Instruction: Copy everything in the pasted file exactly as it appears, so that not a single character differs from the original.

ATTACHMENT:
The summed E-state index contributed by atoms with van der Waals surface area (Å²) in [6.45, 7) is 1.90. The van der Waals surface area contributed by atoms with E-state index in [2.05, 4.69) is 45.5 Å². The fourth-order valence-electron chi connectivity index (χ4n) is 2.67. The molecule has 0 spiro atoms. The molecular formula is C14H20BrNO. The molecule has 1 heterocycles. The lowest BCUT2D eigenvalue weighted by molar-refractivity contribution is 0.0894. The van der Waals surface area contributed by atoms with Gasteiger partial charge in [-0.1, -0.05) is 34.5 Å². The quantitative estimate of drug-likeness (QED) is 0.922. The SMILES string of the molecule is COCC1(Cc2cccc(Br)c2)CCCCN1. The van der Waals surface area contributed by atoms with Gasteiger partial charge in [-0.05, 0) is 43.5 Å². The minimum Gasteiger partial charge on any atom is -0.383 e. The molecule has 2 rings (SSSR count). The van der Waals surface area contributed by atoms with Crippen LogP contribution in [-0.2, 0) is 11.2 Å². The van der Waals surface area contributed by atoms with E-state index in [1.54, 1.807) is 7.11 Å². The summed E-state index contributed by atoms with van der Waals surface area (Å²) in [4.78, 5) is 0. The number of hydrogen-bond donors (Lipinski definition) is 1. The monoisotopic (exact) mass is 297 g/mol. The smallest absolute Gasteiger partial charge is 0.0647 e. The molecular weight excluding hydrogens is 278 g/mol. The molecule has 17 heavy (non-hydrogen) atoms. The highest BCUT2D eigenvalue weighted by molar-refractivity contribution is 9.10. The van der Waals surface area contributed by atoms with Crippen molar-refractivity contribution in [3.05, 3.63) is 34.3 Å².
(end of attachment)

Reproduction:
The summed E-state index contributed by atoms with van der Waals surface area (Å²) in [6.45, 7) is 1.90. The van der Waals surface area contributed by atoms with E-state index in [2.05, 4.69) is 45.5 Å². The fourth-order valence-electron chi connectivity index (χ4n) is 2.67. The molecule has 0 spiro atoms. The molecular formula is C14H20BrNO. The molecule has 1 heterocycles. The lowest BCUT2D eigenvalue weighted by molar-refractivity contribution is 0.0894. The van der Waals surface area contributed by atoms with Gasteiger partial charge in [-0.1, -0.05) is 34.5 Å². The quantitative estimate of drug-likeness (QED) is 0.922. The SMILES string of the molecule is COCC1(Cc2cccc(Br)c2)CCCCN1. The van der Waals surface area contributed by atoms with Gasteiger partial charge in [-0.05, 0) is 43.5 Å². The minimum Gasteiger partial charge on any atom is -0.383 e. The molecule has 2 rings (SSSR count). The van der Waals surface area contributed by atoms with Crippen LogP contribution in [-0.2, 0) is 11.2 Å². The van der Waals surface area contributed by atoms with E-state index in [1.54, 1.807) is 7.11 Å². The summed E-state index contributed by atoms with van der Waals surface area (Å²) in [4.78, 5) is 0. The number of hydrogen-bond donors (Lipinski definition) is 1. The monoisotopic (exact) mass is 297 g/mol. The smallest absolute Gasteiger partial charge is 0.0647 e. The molecular weight excluding hydrogens is 278 g/mol. The molecule has 17 heavy (non-hydrogen) atoms. The highest BCUT2D eigenvalue weighted by molar-refractivity contribution is 9.10. The van der Waals surface area contributed by atoms with Crippen molar-refractivity contribution in [3.05, 3.63) is 34.3 Å².